After a short time in Japan, Bobby volunteered for a second assignment to Vietnam.  He also applied for an experimental program conducted jointly by the Army and the Marine Corps.  It involved training and use of dogs for sentry duty, explosive detection and as scouts.  Sometimes the handlers were matched with, and trained with their dogs, at Fort Campbell, Kentucky and then were sent as a team to Vietnam.  Often, the handler chose his dog when he arrived in Vietnam.  In both cases, the handlers treated the dogs as their own.

"Bobby enjoyed responsibility," Butch continues.  "That's why he joined the K-9 Corps.  He wanted to be a good Marine.  He wanted to be a dog handler in Vietnam.  He was doing what he wanted to do and was convinced we were doing the right thing."

The "war dogs" saved countless lives during the war.  They were so good at what they did, the enemy had bounties on them.  They often were the first targets in ambushes, but relentlessly sniffed for booby traps.  It was a dangerous job for both man and dog.     

            Bobby and his dog, Sweet Thing, were assigned to the 2nd Platoon, USMC Mine and Booby Trap Company.  The teams were sent with regular infantry units on patrols and other operations, then returned to their own headquarters to await another mission, often coming only hours after the last one.

            Eldon Wesley of Newport News, Virginia, was also a dog handler in Vietnam, assigned to the same unit as Bobby.  He spent some of his youth in Vineland and was living in Newfield, NJ, when he joined the Corps in 1968.  He had trained with his "mostly shephard" dog, Lucky, for two months before being sent to Vietnam.  After years of angry denial, endless guilt and recurring flashbacks, he is finally able to recall the most traumatic event of his life.

            Lucky was not working for me.  We had documented the fact that the dog was not proper material.  He was too interested in other things than finding mines.  The Army Vet technician, Lynn Post, agreed and helped me fill out the reports and I submitted them.

            It was decided to send Bobby Elliott out on patrol with Lucky to confirm or refute Wesley's report.  Eldon continues:

            Elliott was only in the program about a month longer than me, he didn't know that much more than I did...and he didn't know the dog.  Elliott had never worked with Lucky before and Lucky was not familiar with Elliott.  They took the point.  I followed and observed and the squad was behind.

            As we were going along, Elliott was hit by a sniper.  He stumbled around and went down.  When he went down, he hit a mine and it blew.  Lucky came back to me.  I couldn't get to Elliott.  He was screaming for me to take him out.  He was not screaming for the medic or the doc.  He wanted me to take him out.  I couldn't get to him because we were pinned down.  And I couldn't take him out.  Couldn't do it for him.  We finally got to him and had him medivaced out to Da Nang.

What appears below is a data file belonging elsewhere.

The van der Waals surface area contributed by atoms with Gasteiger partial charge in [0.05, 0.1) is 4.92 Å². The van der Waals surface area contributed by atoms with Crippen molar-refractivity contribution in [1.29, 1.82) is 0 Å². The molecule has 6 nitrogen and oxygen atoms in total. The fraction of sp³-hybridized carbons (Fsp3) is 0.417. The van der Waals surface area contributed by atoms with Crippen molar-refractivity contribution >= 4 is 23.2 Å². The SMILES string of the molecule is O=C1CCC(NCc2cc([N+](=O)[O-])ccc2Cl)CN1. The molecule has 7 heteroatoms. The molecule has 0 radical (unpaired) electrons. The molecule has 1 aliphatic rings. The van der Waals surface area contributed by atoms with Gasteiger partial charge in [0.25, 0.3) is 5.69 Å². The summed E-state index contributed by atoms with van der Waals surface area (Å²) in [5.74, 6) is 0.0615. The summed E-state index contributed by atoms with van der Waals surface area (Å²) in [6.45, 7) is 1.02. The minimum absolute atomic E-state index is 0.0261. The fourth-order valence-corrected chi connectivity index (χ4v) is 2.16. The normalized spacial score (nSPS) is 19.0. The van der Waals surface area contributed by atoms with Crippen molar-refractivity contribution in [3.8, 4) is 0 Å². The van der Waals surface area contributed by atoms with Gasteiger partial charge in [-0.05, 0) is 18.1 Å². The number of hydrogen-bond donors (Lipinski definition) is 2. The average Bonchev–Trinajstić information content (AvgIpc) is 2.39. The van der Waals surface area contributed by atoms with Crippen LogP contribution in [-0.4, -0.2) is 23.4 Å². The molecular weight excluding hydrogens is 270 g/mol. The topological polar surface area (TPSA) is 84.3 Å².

I went to see him in the hospital.  Carinci was in the bed across from Elliott.  On the third day, I went to see him and Carinci told me he had just died and they had taken him away.  I was scared because I knew I was next.  I mean, there was Carinci, then Elliott and now me.

If Lucky had detected the mine, the platoon may have been alerted before the initial fire was aimed at Bobby.  Perhaps the sniper's bullet alone would have been fatal.  The fact was that Bobby was out there with Eldon's dog.  And Eldon witnessed the horrible result first hand, becoming a casualty in a war that, for him, has yet to end.

Eldon Wesley continues to build his life around those who care and understand.  Although he still carries with him a measure of survivor's guilt, he is finally starting to come to terms with the reality that Bobby's death was in no way his fault.

Funeral services were held at Saint Patrick's R.C. Church in Woodbury on August 19, 1970.  Reverend Griffey presided over the High Mass, after which Bobby Elliott was buried at Greenwood Memorial Park in Millville, NJ.

Bobby's family will always be proud of his service and dedication to our country and to the Marine Corps.  But he left behind some unanswered questions.

If the recurring nightmares and flashbacks of Eldon Wesley are testaments to the costs of the Vietnam War, so are the sentiments of John Elliot, a brother and a veteran.

            "Yes, Bobby was happy with what he was doing," he says.  "He was going to make a career of the Marines.  To me, that's the biggest thing.  But he paid for it.  His death was a waste.  We did nothing.  We lost the war and for what?  The government and the money makers?  That's all it was and I'm still very many kids were killed."

It has been thirty years since Bobby's death and his mother admits she will never get over the loss of a son, but then Agnes Wilson adds, "Knowing how Bobby felt makes all the difference in the world.  I decided that it was just something I was going to have to live with and keep on going.  I would have to get stronger."

Asked how she would want Bobby to be remembered, she replies, "As a nice guy and a loving person who never had any harsh words about anybody.  He was never out to hurt anyone."

Walter Mullen, with moistened eyes, silently agrees and then adds, "He really did believe in what we were doing."

Excerpt from They Were Ours: Gloucester County's Loss in Vietnam

by John Campbell
Used with permission of author

Sources: John Campbell and NJVVMF.